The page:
It’s easy for a business to get wrapped online with social media without connecting that activity to their brick and mortar retail locations, but that’s a result of misunderstanding the way retailers should be integrating their online activity.
Social media is an extension of retail locations, not a separate entity.
That’s not to say that you can’t create additional revenue online, but unless you plan on closing down the physical locations your online activity should also be a bridge into your stores.
There are a number of traditional retailers who have found creative and effective ways to build that bridge. Here are some things you can do to increase sales in your stores and build your online following at the same time.
Offer In-Store Coupons and Discounts
Although this tip seems like it comes from Captain Obvious, it’s still a great idea and one of the simplest to do. We’ve been conditioned to give incentives out to potential customers in order to get them to like our pages and create more online engagement. That’s still a good practice (even though Facebook is putting down the clamps on this), but why not turn it around?
In addition to incentivizing a social following, give them a reason to get out of the house and trek to your actual location. You could do this in a number of ways, but the simplest way – and possibly the best – is to send discount codes to followers that are only good in-store. You could also do this via email or text, which would also allow you to build up a mailing list. Good social media management software will be able to integrate your sms and email campaigns as well so you can track the results.
Giveaways and Freebies
What’s better than a discount? A freebie, of course. Fashion company Marc Jacobs took advantage of this fact when they opened a pop-up store in Manhattan during New York’s Fashion Week to show off their new line of Daisy fragrances.
Customers who came in were encouraged to send a tweet or post an Instagram photo about the new line using a certain hashtag. Those who did so received gifts from the retailer, including perfumes, jewelry, and accessories. The result was over 13,500 mentions on Twitter and 4,300 Instagram mentions.
Nordstrom and Pinterest
Visit Nordstrom’s profile on Pinterest.
Nordstrom’s use of Pinterest in their stores is now legendary among those of us who track such things. Pinterest is the fastest growing social site on the web, and the vast majority of the users are currently women, although there has been a big push in recent months to bring the guys along for the ride as well.
Pinterest is also neck-and-neck with Facebook when it comes to driving sales, and beats them out in many categories. Nordstrom famously brought their Pinterest popularity into the store by creating a section of “most pinned” items, complete with labels bearing the Pinterest “P” logo. This is a great way to showcase what items are the most popular among other shoppers and fashionistas.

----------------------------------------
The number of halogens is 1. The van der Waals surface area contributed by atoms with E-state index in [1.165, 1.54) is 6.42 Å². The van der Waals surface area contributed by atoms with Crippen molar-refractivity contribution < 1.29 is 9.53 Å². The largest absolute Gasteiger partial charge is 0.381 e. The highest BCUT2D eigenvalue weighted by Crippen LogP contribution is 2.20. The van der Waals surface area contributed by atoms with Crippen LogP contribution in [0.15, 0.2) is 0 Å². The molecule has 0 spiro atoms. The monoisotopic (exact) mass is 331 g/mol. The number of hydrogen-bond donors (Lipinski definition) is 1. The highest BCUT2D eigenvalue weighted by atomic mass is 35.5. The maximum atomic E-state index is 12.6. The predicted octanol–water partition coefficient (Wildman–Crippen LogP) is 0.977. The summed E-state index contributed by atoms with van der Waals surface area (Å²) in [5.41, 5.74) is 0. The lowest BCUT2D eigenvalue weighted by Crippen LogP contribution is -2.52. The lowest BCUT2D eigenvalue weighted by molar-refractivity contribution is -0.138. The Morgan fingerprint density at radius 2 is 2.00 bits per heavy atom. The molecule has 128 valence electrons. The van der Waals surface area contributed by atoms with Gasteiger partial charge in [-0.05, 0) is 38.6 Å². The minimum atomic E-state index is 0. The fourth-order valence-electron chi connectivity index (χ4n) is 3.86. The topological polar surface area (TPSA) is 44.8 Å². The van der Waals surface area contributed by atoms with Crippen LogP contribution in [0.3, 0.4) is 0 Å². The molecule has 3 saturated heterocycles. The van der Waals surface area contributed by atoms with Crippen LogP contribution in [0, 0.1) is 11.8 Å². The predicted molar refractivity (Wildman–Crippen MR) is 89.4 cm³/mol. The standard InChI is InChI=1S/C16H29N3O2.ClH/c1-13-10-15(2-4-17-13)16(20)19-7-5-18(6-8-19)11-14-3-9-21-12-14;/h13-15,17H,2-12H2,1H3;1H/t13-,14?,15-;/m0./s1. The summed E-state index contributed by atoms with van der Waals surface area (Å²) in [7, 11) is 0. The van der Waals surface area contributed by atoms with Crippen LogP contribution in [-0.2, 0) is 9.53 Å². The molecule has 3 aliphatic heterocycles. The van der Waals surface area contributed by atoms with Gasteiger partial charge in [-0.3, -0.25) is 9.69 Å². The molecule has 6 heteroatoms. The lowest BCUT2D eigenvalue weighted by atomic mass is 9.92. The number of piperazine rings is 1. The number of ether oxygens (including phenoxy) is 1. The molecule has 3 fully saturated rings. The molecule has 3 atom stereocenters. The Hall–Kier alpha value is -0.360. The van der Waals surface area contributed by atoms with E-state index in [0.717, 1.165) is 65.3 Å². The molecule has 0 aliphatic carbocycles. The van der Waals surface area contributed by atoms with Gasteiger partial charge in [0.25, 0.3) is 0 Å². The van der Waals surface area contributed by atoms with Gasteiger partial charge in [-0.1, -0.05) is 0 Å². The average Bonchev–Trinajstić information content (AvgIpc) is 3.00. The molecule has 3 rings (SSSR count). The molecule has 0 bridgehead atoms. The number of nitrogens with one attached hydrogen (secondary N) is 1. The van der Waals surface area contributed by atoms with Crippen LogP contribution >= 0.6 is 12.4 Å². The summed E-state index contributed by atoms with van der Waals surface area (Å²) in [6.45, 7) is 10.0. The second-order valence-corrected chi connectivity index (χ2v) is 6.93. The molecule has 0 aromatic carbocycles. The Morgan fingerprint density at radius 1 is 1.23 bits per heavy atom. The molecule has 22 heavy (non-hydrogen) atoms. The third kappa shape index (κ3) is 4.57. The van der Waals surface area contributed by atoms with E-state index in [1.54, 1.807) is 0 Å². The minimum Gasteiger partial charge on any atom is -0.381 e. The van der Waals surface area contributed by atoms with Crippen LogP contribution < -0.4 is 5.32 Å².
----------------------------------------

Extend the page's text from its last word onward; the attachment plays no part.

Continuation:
Another oldie-but-goodie that still has plenty of applications for those willing to embrace it is check-ins through social sites. Offering a discount to those who check in when in the store gives just as much advertising advantage as mentions and hashtags. Facebook might keep you from giving away goodies for liking your page, but they can’t stop you from handing out discounts in real life if you can get them to check in.
These might cost a bit more out your budget than encouraging tweets and check-ins with signs, but it will get attention and create engagement. Nine West is using digital displays that collect shoppers’ posts that contain certain hashtags and displaying them for everyone to see in-store.
That means that when they take a selfie with the new Nine West outfit they just bought or tried on, they can become part of the advertisement on display. Playing to people’s vanity is always a winner. If you can’t afford to get such a display, you could still have an iPad mounted for selfies and posting to social during the shopping experience.
Apple’s iBeacon technology is the frontrunner in this emerging technology, and it will likely be a staple of real-world shopping in the years to come. The iBeacon searches for and connects with iPhones in reach via bluetooth, if the phone has the app on board. This tech was added beginning with iOS 7. There are also competing technologies for the same purpose, and iBeacon is even compatible with newer Android OS’s – although Apple is trying to close that loophole.
These are a few examples of how forward-thinking businesses are bringing synergy to their online and real-world commerce, but the space is wide open to new ideas. There are likely hundreds of ideas waiting to happen once someone gets the lightbulb going off in their head. Do you have a unique way that you reverse the formula and bring social media into your retail locations? We’d love to hear about them in the comments.